Morality-Philosophy

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Categoricalism, Contractualism and Utilitarianism

Three schools of thoughts on morality and philosophy are Categoricalism, Contractualism and Utilitarianism. Each attempts to define ethical living and is one the building blocks of modern philosophy.

Categoricalism basically says if something is ok for me to do it, then it must be ok for the masses, or everybody. Conversely, is something isn’t ok for me to do, and then it follows that it isn’t ok for everyone as well. The concept of Catergoricalism comes from Prussian philosopher Immanuel Kant, who was very influential on modern philosophy. The idea is that we should act as if everyone did the same and don’t put ourselves above other people.

Contractualism originated from the writings of Thomas Hobbes, an English philosopher who wrote a booked named Leviathan. The concept of contractualism starts in the state of nature that is the time before ethics and according to Hobbs; humanity is in a war of all against all. Without contracts that define how we should act, all chaos would break out and everyone would be out for themselves without any consequences. Ethics are basically agreements that people have between each other that govern how they will act.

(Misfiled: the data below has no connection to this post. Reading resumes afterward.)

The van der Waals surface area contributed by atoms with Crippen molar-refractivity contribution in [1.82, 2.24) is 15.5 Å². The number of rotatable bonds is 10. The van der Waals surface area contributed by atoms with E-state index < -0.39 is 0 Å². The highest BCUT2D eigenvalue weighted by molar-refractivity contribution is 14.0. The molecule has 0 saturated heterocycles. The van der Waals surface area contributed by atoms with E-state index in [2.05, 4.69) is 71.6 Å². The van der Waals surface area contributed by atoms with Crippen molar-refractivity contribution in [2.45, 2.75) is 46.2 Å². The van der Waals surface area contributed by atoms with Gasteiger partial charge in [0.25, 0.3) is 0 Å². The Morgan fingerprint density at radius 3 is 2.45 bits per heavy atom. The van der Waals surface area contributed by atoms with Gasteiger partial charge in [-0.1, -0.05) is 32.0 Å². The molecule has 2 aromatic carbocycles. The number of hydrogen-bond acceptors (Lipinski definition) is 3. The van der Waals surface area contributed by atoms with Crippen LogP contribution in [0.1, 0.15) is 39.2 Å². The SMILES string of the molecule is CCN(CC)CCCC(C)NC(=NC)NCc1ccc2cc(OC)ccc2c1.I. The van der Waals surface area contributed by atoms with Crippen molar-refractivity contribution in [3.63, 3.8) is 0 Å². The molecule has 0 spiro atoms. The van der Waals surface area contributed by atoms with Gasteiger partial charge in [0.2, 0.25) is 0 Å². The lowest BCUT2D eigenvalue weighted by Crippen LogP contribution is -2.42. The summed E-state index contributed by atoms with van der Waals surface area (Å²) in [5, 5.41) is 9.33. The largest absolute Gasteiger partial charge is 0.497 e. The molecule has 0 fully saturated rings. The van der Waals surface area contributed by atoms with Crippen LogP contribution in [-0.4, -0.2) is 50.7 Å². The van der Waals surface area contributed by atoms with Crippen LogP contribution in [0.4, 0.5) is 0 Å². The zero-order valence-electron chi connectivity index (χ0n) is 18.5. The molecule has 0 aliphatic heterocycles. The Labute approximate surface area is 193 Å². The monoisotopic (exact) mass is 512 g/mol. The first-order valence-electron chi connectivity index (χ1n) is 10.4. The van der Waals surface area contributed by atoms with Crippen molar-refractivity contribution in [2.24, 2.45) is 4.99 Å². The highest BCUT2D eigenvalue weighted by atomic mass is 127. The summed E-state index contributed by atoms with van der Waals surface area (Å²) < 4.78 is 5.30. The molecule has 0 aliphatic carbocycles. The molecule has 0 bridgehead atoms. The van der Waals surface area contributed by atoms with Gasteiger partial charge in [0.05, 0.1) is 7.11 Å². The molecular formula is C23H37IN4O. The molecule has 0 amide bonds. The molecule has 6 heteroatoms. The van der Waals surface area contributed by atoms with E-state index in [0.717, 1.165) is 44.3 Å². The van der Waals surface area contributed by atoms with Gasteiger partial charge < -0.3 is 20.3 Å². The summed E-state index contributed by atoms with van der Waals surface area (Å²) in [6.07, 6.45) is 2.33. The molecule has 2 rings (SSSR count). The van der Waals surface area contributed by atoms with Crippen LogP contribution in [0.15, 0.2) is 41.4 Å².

Utilitarianism is about how much happiness and suffering you create for everyone through your actions. Originating from the writings of English philosopher John Stuart Mill, utilitarianism states that which results in the happiness of the greatest number of people is the greatest good. Happiness is the end all that people desire and if they live by a moral code that focuses on creating happiness, they achieve the greatest utility. An example of utilitarian thinking and justification would be the decision to drop the atomic bombs on Japan that ended World War II. The amount of people killed was far less than would have resulted if we had to invade Japan.

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